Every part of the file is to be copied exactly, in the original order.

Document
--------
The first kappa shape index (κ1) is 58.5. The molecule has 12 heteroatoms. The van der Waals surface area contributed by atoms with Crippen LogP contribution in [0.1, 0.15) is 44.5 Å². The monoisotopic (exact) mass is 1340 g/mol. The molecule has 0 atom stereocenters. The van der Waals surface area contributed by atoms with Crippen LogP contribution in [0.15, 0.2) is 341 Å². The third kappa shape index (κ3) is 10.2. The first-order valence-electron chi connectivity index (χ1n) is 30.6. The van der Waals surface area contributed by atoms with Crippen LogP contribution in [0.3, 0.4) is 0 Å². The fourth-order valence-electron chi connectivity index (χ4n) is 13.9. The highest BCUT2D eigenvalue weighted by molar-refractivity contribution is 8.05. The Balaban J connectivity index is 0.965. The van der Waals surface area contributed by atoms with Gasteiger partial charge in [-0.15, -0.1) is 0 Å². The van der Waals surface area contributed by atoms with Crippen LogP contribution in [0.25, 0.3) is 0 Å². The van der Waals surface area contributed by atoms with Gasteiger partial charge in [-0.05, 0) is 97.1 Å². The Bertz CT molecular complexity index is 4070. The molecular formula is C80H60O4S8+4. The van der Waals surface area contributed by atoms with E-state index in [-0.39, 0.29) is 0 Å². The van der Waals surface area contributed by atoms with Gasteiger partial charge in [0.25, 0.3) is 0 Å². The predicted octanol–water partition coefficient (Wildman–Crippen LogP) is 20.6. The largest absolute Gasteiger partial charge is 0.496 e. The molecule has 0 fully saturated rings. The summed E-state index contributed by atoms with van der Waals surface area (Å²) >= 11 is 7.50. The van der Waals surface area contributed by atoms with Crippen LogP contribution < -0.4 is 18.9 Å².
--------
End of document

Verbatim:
The first kappa shape index (κ1) is 58.5. The molecule has 12 heteroatoms. The van der Waals surface area contributed by atoms with Crippen LogP contribution in [0.1, 0.15) is 44.5 Å². The monoisotopic (exact) mass is 1340 g/mol. The molecule has 0 atom stereocenters. The van der Waals surface area contributed by atoms with Crippen LogP contribution in [0.15, 0.2) is 341 Å². The third kappa shape index (κ3) is 10.2. The first-order valence-electron chi connectivity index (χ1n) is 30.6. The van der Waals surface area contributed by atoms with Crippen LogP contribution in [0.3, 0.4) is 0 Å². The fourth-order valence-electron chi connectivity index (χ4n) is 13.9. The highest BCUT2D eigenvalue weighted by molar-refractivity contribution is 8.05. The Balaban J connectivity index is 0.965. The van der Waals surface area contributed by atoms with Gasteiger partial charge in [-0.15, -0.1) is 0 Å². The van der Waals surface area contributed by atoms with Crippen LogP contribution in [0.25, 0.3) is 0 Å². The van der Waals surface area contributed by atoms with Gasteiger partial charge in [-0.05, 0) is 97.1 Å². The Bertz CT molecular complexity index is 4070. The molecular formula is C80H60O4S8+4. The van der Waals surface area contributed by atoms with E-state index in [-0.39, 0.29) is 0 Å². The van der Waals surface area contributed by atoms with Gasteiger partial charge in [0.25, 0.3) is 0 Å². The predicted octanol–water partition coefficient (Wildman–Crippen LogP) is 20.6. The largest absolute Gasteiger partial charge is 0.496 e. The molecule has 0 fully saturated rings. The summed E-state index contributed by atoms with van der Waals surface area (Å²) >= 11 is 7.50. The van der Waals surface area contributed by atoms with Crippen LogP contribution < -0.4 is 18.9 Å².